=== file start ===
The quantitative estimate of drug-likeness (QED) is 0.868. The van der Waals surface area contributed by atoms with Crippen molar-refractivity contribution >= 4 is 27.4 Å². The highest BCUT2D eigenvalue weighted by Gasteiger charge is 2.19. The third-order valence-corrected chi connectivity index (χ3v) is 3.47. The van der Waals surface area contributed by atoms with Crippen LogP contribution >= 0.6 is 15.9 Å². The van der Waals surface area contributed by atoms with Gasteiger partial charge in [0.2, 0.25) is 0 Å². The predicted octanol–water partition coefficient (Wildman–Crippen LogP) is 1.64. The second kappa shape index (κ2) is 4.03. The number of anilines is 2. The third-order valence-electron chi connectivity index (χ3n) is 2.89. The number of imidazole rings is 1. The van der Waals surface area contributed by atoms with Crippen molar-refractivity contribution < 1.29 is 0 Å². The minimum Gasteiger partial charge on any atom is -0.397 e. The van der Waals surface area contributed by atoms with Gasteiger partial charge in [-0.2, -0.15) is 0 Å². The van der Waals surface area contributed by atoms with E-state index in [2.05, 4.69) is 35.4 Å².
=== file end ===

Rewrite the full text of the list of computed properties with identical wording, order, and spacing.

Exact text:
The quantitative estimate of drug-likeness (QED) is 0.868. The van der Waals surface area contributed by atoms with Crippen molar-refractivity contribution >= 4 is 27.4 Å². The highest BCUT2D eigenvalue weighted by Gasteiger charge is 2.19. The third-order valence-corrected chi connectivity index (χ3v) is 3.47. The van der Waals surface area contributed by atoms with Crippen LogP contribution >= 0.6 is 15.9 Å². The van der Waals surface area contributed by atoms with Gasteiger partial charge in [0.2, 0.25) is 0 Å². The predicted octanol–water partition coefficient (Wildman–Crippen LogP) is 1.64. The second kappa shape index (κ2) is 4.03. The number of anilines is 2. The third-order valence-electron chi connectivity index (χ3n) is 2.89. The number of imidazole rings is 1. The van der Waals surface area contributed by atoms with Crippen molar-refractivity contribution < 1.29 is 0 Å². The minimum Gasteiger partial charge on any atom is -0.397 e. The van der Waals surface area contributed by atoms with Gasteiger partial charge in [-0.2, -0.15) is 0 Å². The van der Waals surface area contributed by atoms with E-state index in [2.05, 4.69) is 35.4 Å².